As crews worked to repair the N.C. 97 bridge Tuesday, one of the town’s oldest features – if not the oldest – remained in disarray at Little River Park.
It appears a pending response from the Federal Emergency Management Agency will play a big role in the fate of the historic dam that failed to stand up to Hurricane Matthew’s floodwaters. As for the bridge, officials estimate it will be at least another month before it is passable again.
Kenny Waldroup, assistant director of Raleigh’s public utilities, said Tuesday that the damages to the dam are likely to exceed $130,000.
“We provided FEMA with preliminary cost estimates, and we’re waiting to see if FEMA recognizes the repair of the dam as a reimbursable cost from this (weather) event,” Waldroup said. “If the federal government recognizes that as a reimbursable cost, that will go into the city’s calculation on if (the dam) should be repaired. It will be a big factor in that decision.”
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Waldroup said the estimate is based on the cost of repairing the dam following other major storms over the past two decades. The barrier was breached by Hurricane Fran in 1996, when the town received $43,040 in repair funds from FEMA, and again by Hurricane Floyd in 1999.
“The last repair was $75,000, plus engineering and inspection,” Waldroup said. “It appears much more damage was done this time around.”
‘It’s important to us’
Both previous hurricanes, which damaged the dam – Fran and Floyd – occurred when the Little River served as a water source for Zebulon residents, prior to the town’s 2006 utilities merger with Raleigh.
Waldroup said the city continues to assess whether there is a public utility benefit to repairing the dam, which prior to Matthew featured markings indicating a history dating back to 1871.
That history element makes another repair to the dam worth lobbying for, according to Zebulon Mayor Bob Matheny.
“It is such an icon for the town, we certainly need to explore all options and have conversations with the City of Raleigh and figure out a way to fix it,” Matheny said. “It’s important to us from an iconic and historical standpoint. I really want to see that it gets fixed.”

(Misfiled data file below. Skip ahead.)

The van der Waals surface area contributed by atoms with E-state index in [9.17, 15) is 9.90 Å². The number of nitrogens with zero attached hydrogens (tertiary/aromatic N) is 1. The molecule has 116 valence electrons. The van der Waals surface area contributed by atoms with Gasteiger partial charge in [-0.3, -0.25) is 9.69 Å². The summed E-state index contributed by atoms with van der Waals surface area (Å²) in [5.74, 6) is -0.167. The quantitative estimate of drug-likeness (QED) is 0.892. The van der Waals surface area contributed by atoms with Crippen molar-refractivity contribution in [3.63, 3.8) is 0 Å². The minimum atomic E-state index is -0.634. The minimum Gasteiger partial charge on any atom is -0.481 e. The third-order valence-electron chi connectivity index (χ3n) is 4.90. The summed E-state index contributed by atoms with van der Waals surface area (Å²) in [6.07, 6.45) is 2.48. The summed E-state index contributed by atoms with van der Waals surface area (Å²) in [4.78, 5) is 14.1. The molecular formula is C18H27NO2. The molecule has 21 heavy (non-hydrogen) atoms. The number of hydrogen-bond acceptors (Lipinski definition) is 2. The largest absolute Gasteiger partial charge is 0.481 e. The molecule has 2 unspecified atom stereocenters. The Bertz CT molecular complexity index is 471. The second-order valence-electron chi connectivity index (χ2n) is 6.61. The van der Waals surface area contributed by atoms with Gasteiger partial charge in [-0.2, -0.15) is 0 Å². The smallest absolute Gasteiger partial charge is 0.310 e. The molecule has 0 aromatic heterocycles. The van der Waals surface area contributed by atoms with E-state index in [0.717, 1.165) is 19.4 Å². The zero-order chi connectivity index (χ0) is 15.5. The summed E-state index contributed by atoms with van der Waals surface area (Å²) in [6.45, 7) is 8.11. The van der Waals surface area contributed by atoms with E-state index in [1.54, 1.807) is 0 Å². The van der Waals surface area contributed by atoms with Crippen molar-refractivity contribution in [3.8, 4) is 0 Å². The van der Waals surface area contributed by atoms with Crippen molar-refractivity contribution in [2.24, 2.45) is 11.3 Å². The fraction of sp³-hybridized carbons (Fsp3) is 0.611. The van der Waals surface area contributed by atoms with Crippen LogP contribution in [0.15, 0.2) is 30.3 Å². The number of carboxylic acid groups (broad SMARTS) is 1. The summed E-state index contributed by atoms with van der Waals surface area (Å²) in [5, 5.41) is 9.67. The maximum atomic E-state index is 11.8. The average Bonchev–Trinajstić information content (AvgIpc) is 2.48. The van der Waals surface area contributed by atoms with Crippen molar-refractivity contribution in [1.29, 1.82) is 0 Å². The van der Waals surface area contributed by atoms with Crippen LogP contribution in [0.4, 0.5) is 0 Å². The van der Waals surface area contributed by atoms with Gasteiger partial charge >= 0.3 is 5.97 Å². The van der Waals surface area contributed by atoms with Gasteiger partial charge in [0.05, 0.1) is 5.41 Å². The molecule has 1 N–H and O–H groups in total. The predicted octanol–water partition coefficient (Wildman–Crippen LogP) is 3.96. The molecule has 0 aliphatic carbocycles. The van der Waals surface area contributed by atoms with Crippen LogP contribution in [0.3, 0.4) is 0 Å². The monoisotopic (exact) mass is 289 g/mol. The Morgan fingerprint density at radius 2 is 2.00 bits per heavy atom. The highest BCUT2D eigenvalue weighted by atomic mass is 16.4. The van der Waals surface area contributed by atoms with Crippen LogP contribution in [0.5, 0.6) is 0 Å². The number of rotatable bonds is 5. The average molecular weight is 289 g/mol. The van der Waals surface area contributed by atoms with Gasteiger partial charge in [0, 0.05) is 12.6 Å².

Waldroup said it will be many weeks, maybe months, before a decision is made.
He said the need for the dam has to be evaluated from several angles: as a potential water supply, as an emergency rural fire pumper supply, and for its cultural and recreational aspects.
But the city, Waldroup said, will not make its decision based on the cultural and recreational factors.
“It’s not in our wheelhouse, so-to-speak,” Waldroup said. “The purpose of our organization is the provision of water and wastewater services ... but there will be other people who want to talk about its historical significance and its importance to the park. It is an important cultural touchstone and we want to be sensitive to that, but our decisions have to be made from the financial standpoint of its value to our collective utility.
“This is a situation, in its complexity and uniqueness, that there are no quick answers in short time.”
Crossing that bridge
Reese Briley, Division 5 bridge maintenance engineer with the N.C. Department of Transportation, said environmental risks ruled out what would have been a faster alternative for repairing the N.C. 97 bridge over the Little River.
Floodwaters washed out the approach on the west side of the bridge, forcing a 2.7-mile detour for the Wendell-Zebulon connector.
Rather than filling the void from the underside and retaining the existing concrete structure, workers by Tuesday had gouged the entire approach section with plans to fill it back in from above.
“We were encouraged to see them get started,” said Zebulon Public Works Director Chris Ray. “Anytime you get started sooner, the sooner you’re going to get finished.”
But getting finished, Briley said Wednesday, is still going to take a month or more.
“We’re hoping we’ll have a contract out to bid next week, then it has to be awarded,” Briley said. “The actual work will go pretty quickly but before that can happen the concrete will have to cure, which takes two or three weeks.
“We’ve got multiple projects going on at multiple places. We’re trying to get to them as quick as we can, with the resources we have available to us.”